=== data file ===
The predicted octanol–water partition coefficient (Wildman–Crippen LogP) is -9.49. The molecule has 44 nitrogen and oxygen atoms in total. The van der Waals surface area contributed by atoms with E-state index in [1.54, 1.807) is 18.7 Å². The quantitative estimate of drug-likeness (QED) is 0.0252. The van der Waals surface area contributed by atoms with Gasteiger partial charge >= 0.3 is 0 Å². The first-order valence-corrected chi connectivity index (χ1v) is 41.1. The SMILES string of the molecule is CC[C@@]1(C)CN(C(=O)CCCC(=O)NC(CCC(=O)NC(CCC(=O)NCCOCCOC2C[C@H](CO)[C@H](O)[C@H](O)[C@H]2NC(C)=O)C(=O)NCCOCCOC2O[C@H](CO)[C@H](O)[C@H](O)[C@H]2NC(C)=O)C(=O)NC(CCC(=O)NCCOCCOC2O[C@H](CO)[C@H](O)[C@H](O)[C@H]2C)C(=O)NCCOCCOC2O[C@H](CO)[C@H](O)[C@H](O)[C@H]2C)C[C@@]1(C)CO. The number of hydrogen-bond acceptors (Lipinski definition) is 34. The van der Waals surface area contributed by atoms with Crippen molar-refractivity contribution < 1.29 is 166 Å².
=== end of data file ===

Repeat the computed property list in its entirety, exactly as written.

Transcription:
The predicted octanol–water partition coefficient (Wildman–Crippen LogP) is -9.49. The molecule has 44 nitrogen and oxygen atoms in total. The van der Waals surface area contributed by atoms with E-state index in [1.54, 1.807) is 18.7 Å². The quantitative estimate of drug-likeness (QED) is 0.0252. The van der Waals surface area contributed by atoms with Gasteiger partial charge >= 0.3 is 0 Å². The first-order valence-corrected chi connectivity index (χ1v) is 41.1. The SMILES string of the molecule is CC[C@@]1(C)CN(C(=O)CCCC(=O)NC(CCC(=O)NC(CCC(=O)NCCOCCOC2C[C@H](CO)[C@H](O)[C@H](O)[C@H]2NC(C)=O)C(=O)NCCOCCOC2O[C@H](CO)[C@H](O)[C@H](O)[C@H]2NC(C)=O)C(=O)NC(CCC(=O)NCCOCCOC2O[C@H](CO)[C@H](O)[C@H](O)[C@H]2C)C(=O)NCCOCCOC2O[C@H](CO)[C@H](O)[C@H](O)[C@H]2C)C[C@@]1(C)CO. The number of hydrogen-bond acceptors (Lipinski definition) is 34. The van der Waals surface area contributed by atoms with Crippen molar-refractivity contribution < 1.29 is 166 Å².